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'A' team win praise from Anderson after big effort falls short

Bedford Blues 16 Ulster 'A' 10

By Michael Sadlier

It was a great effort but, frustratingly, this game was there for the taking which may, in itself, ultimately outweigh the fact that underdogs Ulster 'A' took this to the wire.

And assistant coach Willie Anderson could hardly dodge the issue after Ulster's last chance to ever win the British and Irish Cup had been extinguished again at the quarter-final stages.

While Bedford's players belted out their song from a nearby changing room, after securing an expected but clearly hard-fought victory at their Goldington Road base, Anderson praised Ulster's doggedness but could only lament their lack of accuracy in the opposition's red zone.

Had Ulster actually made off with a place in the competition's last four - and centre Angus Curtis came very close to a late try which, if converted, would have snatched the game - few could have carped that taking a step closer to making the final, in this the cup's last year, would have been an undeserved outcome.

"I thought the game was still there for the taking," Anderson observed. "We were held up (late on)," he added of Curtis getting over the line in the dying minutes.

"And that was very disappointing because if we had have scored I think we would have won the match.

"We knew they would be very good up front and that we needed to get width to our game and keep it fluid," he added.

"We had to match them up front and in fairness to the pack they were outstanding and I thought Greg Jones was magnificent, as was Clive Ross.

"We needed to keep our composure, keep our discipline and keep the ball."

The reality was that none of Anderson's trinity of essentials were delivered with sufficient consistency.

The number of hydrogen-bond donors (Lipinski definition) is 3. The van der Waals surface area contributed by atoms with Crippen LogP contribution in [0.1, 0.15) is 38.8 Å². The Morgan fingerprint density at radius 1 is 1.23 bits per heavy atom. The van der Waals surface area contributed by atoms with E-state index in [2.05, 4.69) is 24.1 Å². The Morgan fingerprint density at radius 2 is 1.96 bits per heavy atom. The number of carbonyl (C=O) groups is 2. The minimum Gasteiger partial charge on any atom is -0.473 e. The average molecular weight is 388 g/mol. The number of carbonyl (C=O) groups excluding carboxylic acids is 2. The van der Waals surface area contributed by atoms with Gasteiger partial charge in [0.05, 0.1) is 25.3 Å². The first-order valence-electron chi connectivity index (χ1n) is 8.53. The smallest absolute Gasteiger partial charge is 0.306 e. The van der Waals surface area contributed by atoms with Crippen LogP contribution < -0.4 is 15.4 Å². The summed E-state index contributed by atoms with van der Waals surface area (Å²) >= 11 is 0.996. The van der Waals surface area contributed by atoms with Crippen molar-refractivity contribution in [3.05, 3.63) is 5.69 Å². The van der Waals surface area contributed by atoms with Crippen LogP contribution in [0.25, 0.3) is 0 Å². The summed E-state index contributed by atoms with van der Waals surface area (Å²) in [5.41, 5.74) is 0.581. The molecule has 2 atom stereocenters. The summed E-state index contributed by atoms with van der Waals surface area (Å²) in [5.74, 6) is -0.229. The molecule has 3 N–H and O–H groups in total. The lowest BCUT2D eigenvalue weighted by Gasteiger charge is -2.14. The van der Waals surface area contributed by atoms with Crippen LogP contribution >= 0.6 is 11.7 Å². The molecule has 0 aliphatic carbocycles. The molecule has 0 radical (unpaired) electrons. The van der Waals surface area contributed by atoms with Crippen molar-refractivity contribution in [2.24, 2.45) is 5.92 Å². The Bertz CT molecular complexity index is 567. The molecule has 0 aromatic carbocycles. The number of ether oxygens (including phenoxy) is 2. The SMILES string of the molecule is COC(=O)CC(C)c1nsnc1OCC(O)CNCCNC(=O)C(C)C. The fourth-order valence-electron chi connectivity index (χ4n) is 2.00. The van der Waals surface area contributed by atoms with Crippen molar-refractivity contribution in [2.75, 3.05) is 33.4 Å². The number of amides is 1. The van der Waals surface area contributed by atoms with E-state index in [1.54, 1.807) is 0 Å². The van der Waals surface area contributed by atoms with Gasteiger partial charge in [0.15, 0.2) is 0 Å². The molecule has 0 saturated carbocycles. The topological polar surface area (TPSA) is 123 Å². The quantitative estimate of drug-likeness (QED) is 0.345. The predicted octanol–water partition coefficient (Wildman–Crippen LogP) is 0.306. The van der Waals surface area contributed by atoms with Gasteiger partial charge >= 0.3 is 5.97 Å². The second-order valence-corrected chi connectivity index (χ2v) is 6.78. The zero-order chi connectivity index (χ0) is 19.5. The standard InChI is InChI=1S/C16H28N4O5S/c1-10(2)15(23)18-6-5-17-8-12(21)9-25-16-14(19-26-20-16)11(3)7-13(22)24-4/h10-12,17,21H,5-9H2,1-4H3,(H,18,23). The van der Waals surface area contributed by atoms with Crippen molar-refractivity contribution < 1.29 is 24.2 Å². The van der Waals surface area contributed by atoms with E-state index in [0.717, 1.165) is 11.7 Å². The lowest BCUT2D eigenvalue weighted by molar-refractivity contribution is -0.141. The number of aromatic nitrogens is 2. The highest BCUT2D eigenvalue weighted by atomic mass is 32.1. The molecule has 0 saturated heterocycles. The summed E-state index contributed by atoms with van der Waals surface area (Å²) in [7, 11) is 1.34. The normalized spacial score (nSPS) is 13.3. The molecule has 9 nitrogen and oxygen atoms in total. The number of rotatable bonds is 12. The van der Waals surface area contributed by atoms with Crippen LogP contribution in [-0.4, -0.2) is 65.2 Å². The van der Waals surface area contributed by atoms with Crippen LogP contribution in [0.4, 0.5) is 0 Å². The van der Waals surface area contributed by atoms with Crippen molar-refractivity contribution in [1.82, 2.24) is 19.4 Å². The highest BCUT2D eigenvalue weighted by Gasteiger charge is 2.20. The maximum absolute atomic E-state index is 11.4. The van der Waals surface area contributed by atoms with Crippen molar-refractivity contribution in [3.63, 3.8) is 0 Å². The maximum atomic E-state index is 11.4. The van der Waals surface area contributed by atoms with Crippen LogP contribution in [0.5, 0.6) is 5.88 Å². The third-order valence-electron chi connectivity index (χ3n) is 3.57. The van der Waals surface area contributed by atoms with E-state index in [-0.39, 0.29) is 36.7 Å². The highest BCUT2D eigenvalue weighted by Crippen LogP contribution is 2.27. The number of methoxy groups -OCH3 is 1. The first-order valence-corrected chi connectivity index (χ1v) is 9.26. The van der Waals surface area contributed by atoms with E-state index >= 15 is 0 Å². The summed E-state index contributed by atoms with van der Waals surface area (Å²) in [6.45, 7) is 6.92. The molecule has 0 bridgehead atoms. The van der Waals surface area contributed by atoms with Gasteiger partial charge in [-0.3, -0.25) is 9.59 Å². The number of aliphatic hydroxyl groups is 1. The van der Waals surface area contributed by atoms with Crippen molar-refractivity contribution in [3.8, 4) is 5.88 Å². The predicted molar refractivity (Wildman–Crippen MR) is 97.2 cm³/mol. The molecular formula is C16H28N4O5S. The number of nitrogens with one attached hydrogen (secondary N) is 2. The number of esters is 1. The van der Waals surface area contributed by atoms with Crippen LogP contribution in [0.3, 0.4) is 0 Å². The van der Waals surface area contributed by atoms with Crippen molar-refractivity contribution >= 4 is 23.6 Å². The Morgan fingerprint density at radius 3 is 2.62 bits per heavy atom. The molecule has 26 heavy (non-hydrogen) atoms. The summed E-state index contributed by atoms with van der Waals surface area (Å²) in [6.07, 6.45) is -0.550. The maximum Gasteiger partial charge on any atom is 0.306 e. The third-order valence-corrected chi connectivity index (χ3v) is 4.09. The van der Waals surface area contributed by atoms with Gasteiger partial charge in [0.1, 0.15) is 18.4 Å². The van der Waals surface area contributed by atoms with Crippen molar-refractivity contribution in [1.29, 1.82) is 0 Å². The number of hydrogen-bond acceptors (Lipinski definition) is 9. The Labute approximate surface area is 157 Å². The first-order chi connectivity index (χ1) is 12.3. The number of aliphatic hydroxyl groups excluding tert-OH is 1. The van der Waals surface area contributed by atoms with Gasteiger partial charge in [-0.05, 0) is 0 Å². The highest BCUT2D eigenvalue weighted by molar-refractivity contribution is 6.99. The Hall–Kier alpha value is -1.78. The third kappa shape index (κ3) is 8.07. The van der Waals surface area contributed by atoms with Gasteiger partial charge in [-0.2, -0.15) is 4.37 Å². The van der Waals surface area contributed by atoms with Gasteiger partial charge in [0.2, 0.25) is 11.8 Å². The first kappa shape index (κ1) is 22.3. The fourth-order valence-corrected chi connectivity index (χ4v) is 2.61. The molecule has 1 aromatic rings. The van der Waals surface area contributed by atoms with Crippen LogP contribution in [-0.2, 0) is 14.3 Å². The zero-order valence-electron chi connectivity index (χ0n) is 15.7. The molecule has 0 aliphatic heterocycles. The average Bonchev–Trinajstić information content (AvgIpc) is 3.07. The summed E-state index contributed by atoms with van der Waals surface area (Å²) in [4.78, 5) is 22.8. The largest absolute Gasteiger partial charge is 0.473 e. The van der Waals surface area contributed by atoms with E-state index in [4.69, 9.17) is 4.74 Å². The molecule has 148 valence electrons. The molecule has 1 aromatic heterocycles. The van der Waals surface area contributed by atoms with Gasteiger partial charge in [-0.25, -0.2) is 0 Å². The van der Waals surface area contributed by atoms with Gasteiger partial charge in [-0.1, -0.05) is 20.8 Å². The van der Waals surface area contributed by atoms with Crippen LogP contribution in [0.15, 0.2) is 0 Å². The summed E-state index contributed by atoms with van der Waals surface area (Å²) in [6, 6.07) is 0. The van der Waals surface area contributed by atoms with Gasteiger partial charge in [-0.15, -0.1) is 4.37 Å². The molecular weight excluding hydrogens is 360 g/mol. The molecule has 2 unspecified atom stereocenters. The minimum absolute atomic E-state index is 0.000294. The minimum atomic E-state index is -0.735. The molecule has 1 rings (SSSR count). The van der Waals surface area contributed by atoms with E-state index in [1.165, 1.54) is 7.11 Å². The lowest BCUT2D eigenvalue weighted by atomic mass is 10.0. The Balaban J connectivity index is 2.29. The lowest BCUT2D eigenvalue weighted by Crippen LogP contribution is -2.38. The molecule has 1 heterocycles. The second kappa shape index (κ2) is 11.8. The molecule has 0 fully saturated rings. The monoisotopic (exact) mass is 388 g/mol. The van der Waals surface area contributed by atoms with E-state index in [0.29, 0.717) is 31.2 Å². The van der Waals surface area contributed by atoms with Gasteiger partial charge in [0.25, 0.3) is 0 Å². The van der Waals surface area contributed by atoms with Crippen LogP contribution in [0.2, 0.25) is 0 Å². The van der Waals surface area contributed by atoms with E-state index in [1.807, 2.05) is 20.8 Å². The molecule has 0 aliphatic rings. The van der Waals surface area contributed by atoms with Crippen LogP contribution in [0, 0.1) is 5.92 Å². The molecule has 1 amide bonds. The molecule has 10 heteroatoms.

"We maybe just didn't get the width we needed to keep their pack on the move," Anderson stated before praising the squad's overall effort over the campaign.

"I said to them afterwards that we are proud of them," he emphasised, while name-checking young players Matthew Dalton, Angus Curtis, Adam McBurney, Angus Curtis and Tom O'Toole as well as the more experienced Tommy O'Hagan.

"I think the number of young fellas we've blooded, and who have really excelled, has been fantastic and that's been the most pleasing thing for Ulster going forward," Anderson added of the work done by himself and head coach Kieran Campbell.

Ulster led 10-9 at half-time after McBurney's try, from a lineout maul, had been converted by Peter Nelson before the out-half also kicked a penalty with the last play of the half.

Nine minutes into the new half, though, Bedford carved Ulster open for a converted try and that was the final score of the game despite Ulster battering away in the Blues' 22 in the closing stages with Curtis coming the closest to getting a try.

Meanwhile, in the AIL, City of Armagh's eight-try, 54-24, thumping of Blackrock College boosted their play-off hopes by moving Willie Faloon's side to within two points of fourth-placed Cashel.

Ryan Purvis bagged two tries for Armagh and Cormac Fox kicked seven conversions.

In 2B, Belfast Harlequins racked up eight tries as well as they saw off Skerries at Deramore by 56-33.

Centre Mark Glover scored four times as Quins won only their second game of the campaign and cannot dodge involvement in the relegation play-offs.

As for City of Derry, losing 15-8 to Sundays Well ensured their exit from 2B.

Ulster 'A': J Owens, A Kernohan, C Patterson, A Curtis, A Cairns, P Nelson, D Shanahan; T O'Hagan, A McBurney, R Kane (capt), M Dalton, P Browne, M Rea, C Ross, G Jones Subs: A Clarke, E O'Sullivan, T O'Toole, J Regan, M Agnew, J Stewart, J Hume

Belfast Telegraph

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